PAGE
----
Coronavirus: Review ordered into Wales's non-essential items ban 'to make sure common sense is applied'

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The Welsh government is to review how the ban on supermarkets selling non-essential items is working to make sure "common sense is applied", First Minister Mark Drakeford has said.

More than 34,000 people have signed a petition calling on politicians to reverse the ban, which it described as "disproportionate and cruel".

As Wales entered a 17-day coronavirus "firebreak" lockdown, photos on social media showed products such as pillows and bedsheets under a plastic covering at a Tesco store.

One social media user pointed out how baby clothes have been deemed to be non-essential in a Tesco supermarket in Cardiff, while vodka was still available on the shelves in the same store.

Meanwhile, a photo from a Tesco store in Pengam Green showed products including cups and plates behind metal barriers.

Mr Drakeford said: "We'll be reviewing how the weekend has gone with the supermarkets and making sure that common sense is applied.

"Supermarkets can sell anything that can be sold in any other type of shop that isn't required to close. In the meantime, please only leave home if you need to."

The leader of the opposition in the Welsh parliament, Paul Davies, branded the ban "madness".

The Conservative added that he has written to the presiding officer of the Senedd to call members back so they can debate the measures.

He said: "The Welsh Labour-led government may not think these items are essential, but many will beg to differ."

But in an earlier post on its Twitter account, the Welsh government said the measures were "not for the sake of being difficult".

"Supermarkets can keep selling items you can find in other essential shops - such as stationery/greeting cards," it said.

"The purpose of selling essential items only during firebreak is to discourage spending more time than necessary in shops and to be fair to retailers who have to close."

It added that people in Wales must "do everything we can to minimise the time we spend outside our homes" to save lives and protect the health system.

Sainsbury's has emptied shelves and closed part of its store in Tenby that would usually be selling non-essential items.

A sign in the store reads: "Following latest government public health restrictions, we are unable to sell certain items, including plants & flowers, general merchandise, homeware or clothing."

Sky's correspondent Becky Johnson, says socks and tights have been cordoned off at a supermarket in Monmouth - but Halloween decorations, Christmas crackers and advent calendars can still be purchased.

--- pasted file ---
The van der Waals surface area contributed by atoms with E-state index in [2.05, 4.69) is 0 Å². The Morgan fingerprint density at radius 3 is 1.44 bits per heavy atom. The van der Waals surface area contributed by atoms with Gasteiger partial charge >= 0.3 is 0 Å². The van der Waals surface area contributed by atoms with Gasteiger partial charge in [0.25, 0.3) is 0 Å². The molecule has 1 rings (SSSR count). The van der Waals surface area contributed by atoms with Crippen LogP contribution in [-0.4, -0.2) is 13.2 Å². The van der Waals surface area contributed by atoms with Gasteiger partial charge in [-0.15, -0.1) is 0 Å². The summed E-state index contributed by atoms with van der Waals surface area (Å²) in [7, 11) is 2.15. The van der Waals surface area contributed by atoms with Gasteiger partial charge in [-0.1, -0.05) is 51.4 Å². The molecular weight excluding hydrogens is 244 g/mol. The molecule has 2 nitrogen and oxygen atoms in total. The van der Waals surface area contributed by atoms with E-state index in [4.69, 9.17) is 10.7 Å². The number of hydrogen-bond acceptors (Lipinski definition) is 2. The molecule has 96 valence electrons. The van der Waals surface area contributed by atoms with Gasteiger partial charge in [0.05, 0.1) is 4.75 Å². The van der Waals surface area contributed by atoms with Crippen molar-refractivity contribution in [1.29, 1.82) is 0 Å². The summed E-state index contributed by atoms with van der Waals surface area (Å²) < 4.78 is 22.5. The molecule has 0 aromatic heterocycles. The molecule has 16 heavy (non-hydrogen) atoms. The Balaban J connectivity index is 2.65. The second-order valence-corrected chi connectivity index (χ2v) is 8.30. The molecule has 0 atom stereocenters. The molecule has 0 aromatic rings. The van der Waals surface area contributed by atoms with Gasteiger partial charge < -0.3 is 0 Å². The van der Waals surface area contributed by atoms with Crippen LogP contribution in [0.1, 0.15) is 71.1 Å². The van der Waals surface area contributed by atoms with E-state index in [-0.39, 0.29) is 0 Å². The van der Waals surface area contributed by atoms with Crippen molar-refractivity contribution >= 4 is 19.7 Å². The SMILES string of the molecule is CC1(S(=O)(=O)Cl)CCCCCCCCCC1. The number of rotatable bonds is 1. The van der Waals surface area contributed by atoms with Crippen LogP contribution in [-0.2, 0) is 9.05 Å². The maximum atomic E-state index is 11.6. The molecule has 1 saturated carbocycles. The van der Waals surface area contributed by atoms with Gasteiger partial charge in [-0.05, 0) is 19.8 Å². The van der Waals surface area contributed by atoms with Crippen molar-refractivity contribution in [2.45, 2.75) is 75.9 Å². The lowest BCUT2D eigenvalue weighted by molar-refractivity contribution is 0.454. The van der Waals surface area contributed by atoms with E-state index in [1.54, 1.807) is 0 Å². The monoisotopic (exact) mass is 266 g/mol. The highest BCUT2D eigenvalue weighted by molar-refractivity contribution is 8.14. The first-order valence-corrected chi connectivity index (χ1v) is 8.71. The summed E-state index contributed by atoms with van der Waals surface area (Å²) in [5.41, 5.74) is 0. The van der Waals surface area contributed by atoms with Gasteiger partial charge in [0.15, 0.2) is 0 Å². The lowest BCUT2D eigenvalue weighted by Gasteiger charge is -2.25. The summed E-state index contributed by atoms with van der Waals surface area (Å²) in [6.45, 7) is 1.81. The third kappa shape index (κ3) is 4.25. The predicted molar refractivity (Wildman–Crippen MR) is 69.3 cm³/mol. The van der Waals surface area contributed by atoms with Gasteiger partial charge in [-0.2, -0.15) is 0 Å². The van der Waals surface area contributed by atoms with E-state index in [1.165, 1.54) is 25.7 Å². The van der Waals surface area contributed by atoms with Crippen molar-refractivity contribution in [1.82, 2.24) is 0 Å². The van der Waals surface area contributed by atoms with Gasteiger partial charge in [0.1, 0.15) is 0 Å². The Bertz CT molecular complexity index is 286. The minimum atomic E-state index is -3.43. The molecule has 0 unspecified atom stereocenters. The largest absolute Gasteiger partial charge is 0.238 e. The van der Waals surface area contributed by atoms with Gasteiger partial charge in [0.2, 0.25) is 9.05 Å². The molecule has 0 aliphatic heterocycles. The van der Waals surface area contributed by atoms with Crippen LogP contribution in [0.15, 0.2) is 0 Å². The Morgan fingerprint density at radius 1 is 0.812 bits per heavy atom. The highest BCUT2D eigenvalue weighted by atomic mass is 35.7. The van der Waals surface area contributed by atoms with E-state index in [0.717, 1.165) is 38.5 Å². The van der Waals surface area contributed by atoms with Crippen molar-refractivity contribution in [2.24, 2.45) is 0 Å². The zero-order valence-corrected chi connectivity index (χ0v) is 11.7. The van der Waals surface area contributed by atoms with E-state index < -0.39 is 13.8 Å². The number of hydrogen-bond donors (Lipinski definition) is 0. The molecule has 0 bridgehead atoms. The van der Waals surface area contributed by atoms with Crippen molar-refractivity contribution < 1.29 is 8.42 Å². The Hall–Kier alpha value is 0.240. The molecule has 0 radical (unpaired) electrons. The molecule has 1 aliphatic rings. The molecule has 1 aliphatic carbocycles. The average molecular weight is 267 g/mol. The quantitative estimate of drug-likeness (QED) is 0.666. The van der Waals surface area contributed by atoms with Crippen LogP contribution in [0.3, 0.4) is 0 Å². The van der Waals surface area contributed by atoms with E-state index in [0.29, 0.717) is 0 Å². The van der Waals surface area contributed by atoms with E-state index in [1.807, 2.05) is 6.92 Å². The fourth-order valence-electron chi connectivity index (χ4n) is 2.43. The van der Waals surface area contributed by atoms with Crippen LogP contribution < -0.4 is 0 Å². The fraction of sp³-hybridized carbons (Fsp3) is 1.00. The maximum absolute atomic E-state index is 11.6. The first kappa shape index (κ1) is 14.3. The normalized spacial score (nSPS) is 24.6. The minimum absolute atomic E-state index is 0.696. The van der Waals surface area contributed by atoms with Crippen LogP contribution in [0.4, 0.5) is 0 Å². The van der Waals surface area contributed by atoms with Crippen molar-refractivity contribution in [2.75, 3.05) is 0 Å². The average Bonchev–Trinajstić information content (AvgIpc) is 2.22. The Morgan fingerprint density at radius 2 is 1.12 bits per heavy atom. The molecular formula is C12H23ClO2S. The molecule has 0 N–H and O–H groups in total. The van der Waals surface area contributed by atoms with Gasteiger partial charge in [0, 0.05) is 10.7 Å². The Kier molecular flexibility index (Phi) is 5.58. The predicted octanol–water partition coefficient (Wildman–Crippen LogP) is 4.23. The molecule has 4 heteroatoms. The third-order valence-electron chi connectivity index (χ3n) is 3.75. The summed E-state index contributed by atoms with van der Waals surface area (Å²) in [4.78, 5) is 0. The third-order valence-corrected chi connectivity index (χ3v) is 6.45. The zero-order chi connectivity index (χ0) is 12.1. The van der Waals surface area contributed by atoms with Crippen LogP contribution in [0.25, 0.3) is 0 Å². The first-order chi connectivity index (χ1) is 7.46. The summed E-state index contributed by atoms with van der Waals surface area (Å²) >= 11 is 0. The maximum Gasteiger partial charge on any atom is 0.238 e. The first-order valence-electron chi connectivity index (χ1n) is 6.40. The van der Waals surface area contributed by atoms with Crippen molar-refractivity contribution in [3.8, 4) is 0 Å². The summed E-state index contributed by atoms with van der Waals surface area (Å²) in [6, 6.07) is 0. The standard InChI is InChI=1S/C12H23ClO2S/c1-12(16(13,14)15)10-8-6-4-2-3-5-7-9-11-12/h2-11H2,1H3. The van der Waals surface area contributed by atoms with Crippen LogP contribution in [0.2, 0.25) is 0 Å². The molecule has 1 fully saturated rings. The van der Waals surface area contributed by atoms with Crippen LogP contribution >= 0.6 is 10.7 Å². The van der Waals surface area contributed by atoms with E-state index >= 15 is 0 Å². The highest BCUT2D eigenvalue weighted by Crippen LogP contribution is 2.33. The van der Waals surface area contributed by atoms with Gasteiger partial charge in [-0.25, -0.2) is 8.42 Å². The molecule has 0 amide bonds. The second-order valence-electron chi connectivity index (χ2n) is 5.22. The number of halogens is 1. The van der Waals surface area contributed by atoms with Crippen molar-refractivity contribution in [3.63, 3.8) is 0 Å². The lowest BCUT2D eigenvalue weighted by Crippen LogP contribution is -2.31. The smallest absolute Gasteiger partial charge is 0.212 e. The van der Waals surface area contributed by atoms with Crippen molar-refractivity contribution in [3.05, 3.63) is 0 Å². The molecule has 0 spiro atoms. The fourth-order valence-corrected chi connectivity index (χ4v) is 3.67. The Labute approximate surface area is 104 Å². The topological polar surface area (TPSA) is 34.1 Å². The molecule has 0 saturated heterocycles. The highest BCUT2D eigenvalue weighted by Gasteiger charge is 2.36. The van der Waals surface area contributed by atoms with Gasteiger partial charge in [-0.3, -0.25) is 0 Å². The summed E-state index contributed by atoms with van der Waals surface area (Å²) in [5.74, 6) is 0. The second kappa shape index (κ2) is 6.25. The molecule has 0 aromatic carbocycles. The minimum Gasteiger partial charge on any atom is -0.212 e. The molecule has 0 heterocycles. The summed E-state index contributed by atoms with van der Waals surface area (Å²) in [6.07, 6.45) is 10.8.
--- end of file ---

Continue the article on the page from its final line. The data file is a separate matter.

One shopper told her that he thinks "the Welsh government has lost the plot".

Members of the public have expressed their disbelief at the government measures.

One man was filmed ripping plastic coverings off non-essential items in the supermarket.

Gwilym Owen wrote on Facebook: "I had enough last night. I don't care about the backlash that I may get from this. Last night I heard supermarkets have put covers over 'non essential' things such as clothes. We're heading into winter now and who would have thought clothes for children weren't essential?

"I don't expect everyone to do what I've done here but I do expect everyone to know that denying the public clothing is nothing but immoral and inhuman. So no I'm not ashamed of what I've done."

A user with the Twitter name Milena ZP wrote: "Not impressed with not being able to purchase items.

"Not thinking of anybody least of all disabled people. Kettle breaks down like ours did in last lockdown at least we could buy one in the supermarket.

"Using a pan of hot water is not viable whilst waiting for delivery for a disabled person like myself. These items are essential and not just for making tea, it's for hot water bottles helping ease pain.

"So classing these items as non essential is wrong."

Twitter user Philippa Smallwood wrote: "It's absolutely ridiculous what is going on in Wales btw (by the way).

"Supermarkets having to tape off aisles as it is not essential items. Pretty sure that if you are isolated for 17 days and your kettle packs in, you should be able to buy a new one."

Fellow Twitter user Lucy Heath wrote: "Words fail me. How is a microwave not essential for someone if theirs breaks? Same with a kettle?

"Or a duvet/blanket with the weather getting colder? Yet again it's the people struggling financially that are the hit the hardest... definitely not "in this together" in Wales!"